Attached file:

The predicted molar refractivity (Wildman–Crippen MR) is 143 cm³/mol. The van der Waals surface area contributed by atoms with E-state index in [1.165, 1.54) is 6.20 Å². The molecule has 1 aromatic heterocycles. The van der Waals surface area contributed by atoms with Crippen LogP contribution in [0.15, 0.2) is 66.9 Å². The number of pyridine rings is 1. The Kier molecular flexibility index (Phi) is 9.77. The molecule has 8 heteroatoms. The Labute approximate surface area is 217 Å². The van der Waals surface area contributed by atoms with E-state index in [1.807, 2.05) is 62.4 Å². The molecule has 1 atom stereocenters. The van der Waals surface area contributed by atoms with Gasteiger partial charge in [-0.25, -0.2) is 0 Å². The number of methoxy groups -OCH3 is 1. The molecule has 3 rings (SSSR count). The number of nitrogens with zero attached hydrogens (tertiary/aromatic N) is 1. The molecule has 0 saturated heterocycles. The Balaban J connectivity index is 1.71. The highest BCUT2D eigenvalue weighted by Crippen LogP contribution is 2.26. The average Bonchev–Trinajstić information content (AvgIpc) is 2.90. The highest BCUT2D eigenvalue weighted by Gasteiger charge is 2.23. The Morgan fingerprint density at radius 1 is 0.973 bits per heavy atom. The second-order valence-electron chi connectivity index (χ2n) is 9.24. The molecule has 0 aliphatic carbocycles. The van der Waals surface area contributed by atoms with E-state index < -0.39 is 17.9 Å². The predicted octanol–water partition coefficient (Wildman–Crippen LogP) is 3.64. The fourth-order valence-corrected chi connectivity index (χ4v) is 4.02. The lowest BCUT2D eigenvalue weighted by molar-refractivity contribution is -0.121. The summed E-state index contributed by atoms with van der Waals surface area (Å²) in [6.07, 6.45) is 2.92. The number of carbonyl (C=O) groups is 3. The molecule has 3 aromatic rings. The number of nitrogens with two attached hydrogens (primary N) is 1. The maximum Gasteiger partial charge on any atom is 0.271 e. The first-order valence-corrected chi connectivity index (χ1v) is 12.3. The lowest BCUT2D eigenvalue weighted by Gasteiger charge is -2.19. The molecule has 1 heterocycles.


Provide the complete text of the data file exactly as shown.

The predicted molar refractivity (Wildman–Crippen MR) is 143 cm³/mol. The van der Waals surface area contributed by atoms with E-state index in [1.165, 1.54) is 6.20 Å². The molecule has 1 aromatic heterocycles. The van der Waals surface area contributed by atoms with Crippen LogP contribution in [0.15, 0.2) is 66.9 Å². The number of pyridine rings is 1. The Kier molecular flexibility index (Phi) is 9.77. The molecule has 8 heteroatoms. The Labute approximate surface area is 217 Å². The van der Waals surface area contributed by atoms with E-state index in [1.807, 2.05) is 62.4 Å². The molecule has 1 atom stereocenters. The van der Waals surface area contributed by atoms with Gasteiger partial charge in [-0.25, -0.2) is 0 Å². The number of methoxy groups -OCH3 is 1. The molecule has 3 rings (SSSR count). The number of nitrogens with zero attached hydrogens (tertiary/aromatic N) is 1. The molecule has 0 saturated heterocycles. The Balaban J connectivity index is 1.71. The highest BCUT2D eigenvalue weighted by Crippen LogP contribution is 2.26. The average Bonchev–Trinajstić information content (AvgIpc) is 2.90. The highest BCUT2D eigenvalue weighted by Gasteiger charge is 2.23. The Morgan fingerprint density at radius 1 is 0.973 bits per heavy atom. The second-order valence-electron chi connectivity index (χ2n) is 9.24. The molecule has 0 aliphatic carbocycles. The van der Waals surface area contributed by atoms with E-state index < -0.39 is 17.9 Å². The predicted octanol–water partition coefficient (Wildman–Crippen LogP) is 3.64. The fourth-order valence-corrected chi connectivity index (χ4v) is 4.02. The lowest BCUT2D eigenvalue weighted by molar-refractivity contribution is -0.121. The summed E-state index contributed by atoms with van der Waals surface area (Å²) in [6.07, 6.45) is 2.92. The number of carbonyl (C=O) groups is 3. The molecule has 3 aromatic rings. The number of nitrogens with two attached hydrogens (primary N) is 1. The maximum Gasteiger partial charge on any atom is 0.271 e. The first-order valence-corrected chi connectivity index (χ1v) is 12.3. The lowest BCUT2D eigenvalue weighted by Gasteiger charge is -2.19. The molecule has 1 heterocycles.